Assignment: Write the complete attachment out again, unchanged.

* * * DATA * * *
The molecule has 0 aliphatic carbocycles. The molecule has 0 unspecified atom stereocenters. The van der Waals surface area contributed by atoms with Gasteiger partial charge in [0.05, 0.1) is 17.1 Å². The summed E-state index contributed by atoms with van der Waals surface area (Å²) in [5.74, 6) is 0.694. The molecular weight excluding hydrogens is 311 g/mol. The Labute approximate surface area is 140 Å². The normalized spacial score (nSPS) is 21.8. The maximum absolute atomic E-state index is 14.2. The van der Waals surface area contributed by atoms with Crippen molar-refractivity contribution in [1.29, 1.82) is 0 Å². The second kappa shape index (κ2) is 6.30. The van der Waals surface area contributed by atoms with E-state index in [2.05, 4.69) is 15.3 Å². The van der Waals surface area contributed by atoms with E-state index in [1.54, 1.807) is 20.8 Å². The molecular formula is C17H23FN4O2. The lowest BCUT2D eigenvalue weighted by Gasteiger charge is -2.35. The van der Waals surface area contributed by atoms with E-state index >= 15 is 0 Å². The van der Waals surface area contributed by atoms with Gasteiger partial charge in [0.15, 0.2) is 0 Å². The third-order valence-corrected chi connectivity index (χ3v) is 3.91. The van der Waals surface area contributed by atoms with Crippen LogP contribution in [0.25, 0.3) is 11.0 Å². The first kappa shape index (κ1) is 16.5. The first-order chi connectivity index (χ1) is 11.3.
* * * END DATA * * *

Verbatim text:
The molecule has 0 aliphatic carbocycles. The molecule has 0 unspecified atom stereocenters. The van der Waals surface area contributed by atoms with Gasteiger partial charge in [0.05, 0.1) is 17.1 Å². The summed E-state index contributed by atoms with van der Waals surface area (Å²) in [5.74, 6) is 0.694. The molecular weight excluding hydrogens is 311 g/mol. The Labute approximate surface area is 140 Å². The normalized spacial score (nSPS) is 21.8. The maximum absolute atomic E-state index is 14.2. The van der Waals surface area contributed by atoms with Crippen molar-refractivity contribution in [1.29, 1.82) is 0 Å². The second kappa shape index (κ2) is 6.30. The van der Waals surface area contributed by atoms with E-state index in [2.05, 4.69) is 15.3 Å². The van der Waals surface area contributed by atoms with E-state index in [1.54, 1.807) is 20.8 Å². The molecular formula is C17H23FN4O2. The lowest BCUT2D eigenvalue weighted by Gasteiger charge is -2.35. The van der Waals surface area contributed by atoms with E-state index >= 15 is 0 Å². The van der Waals surface area contributed by atoms with Gasteiger partial charge in [0.15, 0.2) is 0 Å². The third-order valence-corrected chi connectivity index (χ3v) is 3.91. The van der Waals surface area contributed by atoms with Crippen LogP contribution in [0.25, 0.3) is 11.0 Å². The first kappa shape index (κ1) is 16.5. The first-order chi connectivity index (χ1) is 11.3.